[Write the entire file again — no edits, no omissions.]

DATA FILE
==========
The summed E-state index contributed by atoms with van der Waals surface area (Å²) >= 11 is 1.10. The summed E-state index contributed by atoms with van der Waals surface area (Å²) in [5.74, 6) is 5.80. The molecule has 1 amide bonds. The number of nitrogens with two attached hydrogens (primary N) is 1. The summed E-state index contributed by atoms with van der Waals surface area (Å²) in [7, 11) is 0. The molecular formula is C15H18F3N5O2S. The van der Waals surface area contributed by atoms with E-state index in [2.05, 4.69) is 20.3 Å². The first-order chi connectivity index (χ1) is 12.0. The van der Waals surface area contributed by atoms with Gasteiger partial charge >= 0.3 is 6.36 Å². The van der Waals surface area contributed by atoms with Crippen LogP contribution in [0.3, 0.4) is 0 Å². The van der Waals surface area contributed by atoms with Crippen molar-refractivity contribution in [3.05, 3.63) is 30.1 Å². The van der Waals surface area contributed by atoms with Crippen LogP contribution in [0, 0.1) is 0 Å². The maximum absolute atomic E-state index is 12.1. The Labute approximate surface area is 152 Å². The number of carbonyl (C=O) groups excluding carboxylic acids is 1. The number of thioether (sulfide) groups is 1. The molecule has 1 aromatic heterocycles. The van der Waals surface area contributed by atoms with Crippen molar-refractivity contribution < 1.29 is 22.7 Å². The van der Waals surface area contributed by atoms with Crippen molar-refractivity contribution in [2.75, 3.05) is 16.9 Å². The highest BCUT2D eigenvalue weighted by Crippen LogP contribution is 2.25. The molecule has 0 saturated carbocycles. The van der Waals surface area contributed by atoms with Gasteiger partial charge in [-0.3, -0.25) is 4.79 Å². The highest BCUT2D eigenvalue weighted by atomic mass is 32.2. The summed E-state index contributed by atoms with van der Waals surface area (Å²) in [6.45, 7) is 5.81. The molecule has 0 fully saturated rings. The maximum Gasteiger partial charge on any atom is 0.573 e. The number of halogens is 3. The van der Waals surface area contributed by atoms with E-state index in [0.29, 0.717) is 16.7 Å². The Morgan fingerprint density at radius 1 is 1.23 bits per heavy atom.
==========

The summed E-state index contributed by atoms with van der Waals surface area (Å²) >= 11 is 1.10. The summed E-state index contributed by atoms with van der Waals surface area (Å²) in [5.74, 6) is 5.80. The molecule has 1 amide bonds. The number of nitrogens with two attached hydrogens (primary N) is 1. The summed E-state index contributed by atoms with van der Waals surface area (Å²) in [7, 11) is 0. The molecular formula is C15H18F3N5O2S. The van der Waals surface area contributed by atoms with E-state index in [2.05, 4.69) is 20.3 Å². The first-order chi connectivity index (χ1) is 12.0. The van der Waals surface area contributed by atoms with Gasteiger partial charge >= 0.3 is 6.36 Å². The van der Waals surface area contributed by atoms with Crippen LogP contribution in [0.3, 0.4) is 0 Å². The van der Waals surface area contributed by atoms with Crippen molar-refractivity contribution in [3.05, 3.63) is 30.1 Å². The van der Waals surface area contributed by atoms with Crippen LogP contribution in [0, 0.1) is 0 Å². The maximum absolute atomic E-state index is 12.1. The Labute approximate surface area is 152 Å². The number of carbonyl (C=O) groups excluding carboxylic acids is 1. The number of thioether (sulfide) groups is 1. The molecule has 1 aromatic heterocycles. The van der Waals surface area contributed by atoms with Crippen molar-refractivity contribution < 1.29 is 22.7 Å². The van der Waals surface area contributed by atoms with Crippen molar-refractivity contribution in [2.75, 3.05) is 16.9 Å². The highest BCUT2D eigenvalue weighted by Crippen LogP contribution is 2.25. The molecule has 0 saturated carbocycles. The van der Waals surface area contributed by atoms with Gasteiger partial charge in [-0.3, -0.25) is 4.79 Å². The highest BCUT2D eigenvalue weighted by atomic mass is 32.2. The summed E-state index contributed by atoms with van der Waals surface area (Å²) in [6.45, 7) is 5.81. The molecule has 0 fully saturated rings. The maximum Gasteiger partial charge on any atom is 0.573 e. The number of halogens is 3. The van der Waals surface area contributed by atoms with E-state index in [0.29, 0.717) is 16.7 Å². The Morgan fingerprint density at radius 1 is 1.23 bits per heavy atom.